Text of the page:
A Little Exercise in Writing

I had the opportunity to join the Sisters in Crime crowd for a course in short story writing given by Art Taylor. It reminded me that I have a long-haul brain and a swift to explain psyche. It isn’t a terrific combination. I’m fighting both all of the time.

The writing of extremely short (700 words) stories was covered . . . a bit. I found the idea intriguing and liked the promised discipline of it. Really, how do you tell a good tale in seven-hundred words? I’m barely started by then. Heck, I can write seven-hundred words about the Canadian Shield lining Highway 14 in Ontario in seven minutes flat, fingers flying. But should I? Too often, I just want to tell everyone everything about everybody. I spill the beans right out of the can the minute the lid is off. It is a nasty habit.

It means that I spend days after the first draft is completed moving all of the spilled beans around to where they belong in the story. And sometimes, they don’t belong at all. And sometimes, they get left in when they shouldn’t, leaving a soggy bit of mess.

So, I suggested to my Bodie Blue Books partner that we each write a seven-hundred word short story for our upcoming newsletter. For me, it became the perfect exercise in combating my twin demons. Seven-hundred words are not many (heck, I’ve already used nearly a third of them). Like any book or short story, your seven-hundred-word tale needs a beginning, middle, and end, acts one through four, and a climax or conundrum. The enforced discipline of writing a super short story should be obvious by now.

For success, you need to question each word, its placement, purpose, and usefulness to the story right up to the hopefully satisfactory denouement. Each word should serve the purpose of the narrative. One word, one message, one point, one emotion, you can’t waste any of your allotted words, nor should you ever, no matter the length of your manuscript.

Let’s say your characters are awaiting an incoming storm of megalithic proportions. Do you describe the sky or their apprehension? Can you do both? Is it necessary to do both? Which has the most effect on the narrative? The mood?

My tale is a ghost story derived from an actual event in my life. I began writing it as it had occurred at our century-farmhouse packed as it was to the gills with the Uninvited. I felt the need to provide the provenance for the ghost. Then I realized his provenance was the mystery.  I had to walk back from my habit of spilling every character’s motivation and back-story, sometimes all at once like spewed pea soup. I worked, and honed, and edited, and . . . recalibrated a lot.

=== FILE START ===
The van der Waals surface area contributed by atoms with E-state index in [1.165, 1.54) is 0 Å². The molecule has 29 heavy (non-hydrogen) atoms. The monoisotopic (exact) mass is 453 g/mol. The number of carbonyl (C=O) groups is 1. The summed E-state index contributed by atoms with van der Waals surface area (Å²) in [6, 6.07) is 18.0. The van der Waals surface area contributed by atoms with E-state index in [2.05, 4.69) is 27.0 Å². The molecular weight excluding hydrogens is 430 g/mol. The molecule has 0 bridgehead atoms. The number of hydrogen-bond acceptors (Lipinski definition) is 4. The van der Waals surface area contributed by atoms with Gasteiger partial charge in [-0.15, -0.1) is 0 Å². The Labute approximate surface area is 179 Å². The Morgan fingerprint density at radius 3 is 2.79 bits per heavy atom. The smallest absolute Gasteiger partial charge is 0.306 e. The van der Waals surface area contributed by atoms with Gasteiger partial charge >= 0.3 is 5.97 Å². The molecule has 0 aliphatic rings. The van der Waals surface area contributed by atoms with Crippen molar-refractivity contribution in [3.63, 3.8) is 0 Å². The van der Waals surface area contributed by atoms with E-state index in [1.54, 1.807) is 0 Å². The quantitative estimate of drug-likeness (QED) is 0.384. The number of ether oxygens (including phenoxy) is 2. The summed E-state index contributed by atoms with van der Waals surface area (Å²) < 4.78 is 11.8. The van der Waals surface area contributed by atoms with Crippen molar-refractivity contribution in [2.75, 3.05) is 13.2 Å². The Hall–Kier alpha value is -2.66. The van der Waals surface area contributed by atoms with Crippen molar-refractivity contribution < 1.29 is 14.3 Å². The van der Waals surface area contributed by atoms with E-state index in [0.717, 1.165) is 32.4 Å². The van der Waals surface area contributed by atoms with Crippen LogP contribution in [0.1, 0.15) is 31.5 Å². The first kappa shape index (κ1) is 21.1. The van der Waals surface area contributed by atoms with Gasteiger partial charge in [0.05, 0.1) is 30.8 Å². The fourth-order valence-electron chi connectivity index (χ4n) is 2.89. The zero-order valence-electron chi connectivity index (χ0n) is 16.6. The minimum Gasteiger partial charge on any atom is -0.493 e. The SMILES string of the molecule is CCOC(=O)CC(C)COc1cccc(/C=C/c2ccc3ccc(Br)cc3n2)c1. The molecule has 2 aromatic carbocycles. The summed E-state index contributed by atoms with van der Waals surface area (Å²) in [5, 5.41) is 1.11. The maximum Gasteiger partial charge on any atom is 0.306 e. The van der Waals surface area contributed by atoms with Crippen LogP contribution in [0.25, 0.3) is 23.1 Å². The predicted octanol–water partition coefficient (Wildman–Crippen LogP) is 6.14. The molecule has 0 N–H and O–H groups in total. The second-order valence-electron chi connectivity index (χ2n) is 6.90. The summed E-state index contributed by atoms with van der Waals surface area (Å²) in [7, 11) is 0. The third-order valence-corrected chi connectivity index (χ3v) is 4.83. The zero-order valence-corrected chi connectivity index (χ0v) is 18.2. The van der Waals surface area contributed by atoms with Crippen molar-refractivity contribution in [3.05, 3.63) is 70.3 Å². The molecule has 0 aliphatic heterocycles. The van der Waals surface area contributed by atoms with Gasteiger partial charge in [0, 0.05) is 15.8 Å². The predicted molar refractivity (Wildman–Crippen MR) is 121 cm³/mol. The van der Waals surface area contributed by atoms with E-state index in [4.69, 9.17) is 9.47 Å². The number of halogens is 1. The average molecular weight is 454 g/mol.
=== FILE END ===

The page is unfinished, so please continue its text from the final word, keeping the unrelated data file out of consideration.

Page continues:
Frankly, the discipline of the limited word count drove me to rethink my writing and re-motivated me. Not a bad way to spend four frustrating days. And the exercise inspired this blog. All good, eh? (505 words)

So, suppose you decide to write an extra-short story? I suggest you limit yourself to precisely seven-hundred words to tell a tale you wouldn’t be ashamed to see in print. It will be time well spent. I leave you with that thought and 145 perfectly-good words to use anywhere needed.

Visit me at: dzchurch.com, facebook.com/mysteryhistorysuspense, or Amazon to check out my books

4 thoughts on “A Little Exercise in Writing

  1. As the afore-mentioned Bodie Blue Books partner, I can tell you this is hard! I’m still working on mine. No wonder I write novels. My book Bit Player was supposed to be a short story and it wanted to be a novel, so I decided to follow along.


  2. D.Z. I agree, short stories make you really think about what you want to put in a story. I’ve written several romance short stories that are in collections, though they are around 2000-3000 words. I have tried, unsuccessfully, to enter a couple of mystery short story competitions. They are shorter and harder because of- the mystery. Hats off to you for trying and discovering how it can help you when writing your books. Great post!


  3. I’ve never tried flash fiction but it sounds like a worthwhile exercise after reading your piece. I too have a tendency to wander in my opening chapters so perhaps I’ll give flash fiction a try. Good post.


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